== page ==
Replacing just one atom gives new powers to biocompatible fluorescent molecules, say researchers. The Rice University lab of chemist Han Xiao reports in the Journal of the American Chemical Society that it has developed a single-atom switch to turn fluorescent dyes used in biological imaging on and off at will. The technique will enable high-resolution imaging and dynamic tracking of biological p

19h

Police Drone Caught Barking Orders at Chinese Driver

Order From Above Police in China don’t have to pull drivers over to warn them of traffic offenses — now they can just bark orders from hovering drones. On Friday, state broadcaster CCTV aired footage of traffic police using a drone to tell a scooter rider to put on his helmet, according to a newly published South China Morning Post story . After realizing the disembodied voice was speaking to him

19h

Misconduct findings fell KI Vice-President Dahlman-Wright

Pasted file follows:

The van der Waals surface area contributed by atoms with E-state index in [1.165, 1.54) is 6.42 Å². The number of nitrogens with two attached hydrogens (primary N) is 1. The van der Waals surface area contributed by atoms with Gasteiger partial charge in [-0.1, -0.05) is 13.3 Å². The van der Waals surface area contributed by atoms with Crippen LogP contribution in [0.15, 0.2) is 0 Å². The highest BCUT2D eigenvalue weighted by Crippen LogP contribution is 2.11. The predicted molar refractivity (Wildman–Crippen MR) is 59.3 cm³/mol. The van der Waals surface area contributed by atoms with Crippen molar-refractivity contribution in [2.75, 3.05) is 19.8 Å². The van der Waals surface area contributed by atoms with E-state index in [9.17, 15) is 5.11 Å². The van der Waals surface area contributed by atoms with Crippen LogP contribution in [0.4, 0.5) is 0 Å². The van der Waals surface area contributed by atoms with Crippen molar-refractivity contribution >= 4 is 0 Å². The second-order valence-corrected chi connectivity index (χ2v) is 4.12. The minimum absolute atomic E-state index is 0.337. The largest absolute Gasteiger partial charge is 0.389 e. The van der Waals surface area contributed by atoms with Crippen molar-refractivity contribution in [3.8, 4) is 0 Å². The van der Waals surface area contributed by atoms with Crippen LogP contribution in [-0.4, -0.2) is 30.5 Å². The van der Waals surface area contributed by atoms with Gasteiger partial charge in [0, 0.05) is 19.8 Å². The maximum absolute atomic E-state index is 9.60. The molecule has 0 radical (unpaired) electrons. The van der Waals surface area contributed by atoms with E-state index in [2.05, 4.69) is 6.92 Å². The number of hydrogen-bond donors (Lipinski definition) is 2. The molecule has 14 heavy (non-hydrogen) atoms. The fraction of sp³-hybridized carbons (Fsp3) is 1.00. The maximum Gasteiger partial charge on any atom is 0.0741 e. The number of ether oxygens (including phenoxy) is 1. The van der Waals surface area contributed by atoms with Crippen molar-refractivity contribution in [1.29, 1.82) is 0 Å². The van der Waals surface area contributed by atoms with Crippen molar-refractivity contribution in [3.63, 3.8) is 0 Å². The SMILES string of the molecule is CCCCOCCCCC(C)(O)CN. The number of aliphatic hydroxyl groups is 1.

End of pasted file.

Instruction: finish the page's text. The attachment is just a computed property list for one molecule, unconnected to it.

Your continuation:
Karolinska Vice-president Karin Dahlman-Wright was found guilty of research misconduct, not much, only in one case, and even that shared. But she already resigned.

19h

New blood test accurately predicts when people will die — within 5–10 years

A research team found 14 biomarkers can accurately predict death within 5–10 years. Such a test could help doctors and researchers prescribe better courses of treatments for patients. Information about mortality might inspire people to eat better and exercise more, thus reversing the effects of some biomarkers. None Portending the future has long been a preoccupation of our species. Whether fortu

19h

Photos of the 1904 St. Louis World’s Fair

In April 1904, St. Louis opened its doors to the world for what was officially called the Louisiana Purchase Exposition, but was widely known as the St. Louis World’s Fair. Millions of dollars had been spent to build the 1,200-acre fairgrounds and its nearly 1,500 buildings—a huge scale that ended up delaying the opening by a year. During the eight months the fair stayed open, nearly 20 million p

19h

How Safari and iMessage Have Made iPhones Less Secure

Security researchers say iOS's security woes stem in part from Apple putting too much trust in its own software's code.

19h

What Happened the Day a Giant, Dinosaur-Killing Asteroid Hit the Earth

Using rock cores from Chicxulub crater, geologists piece together a new timeline of the destruction that followed impact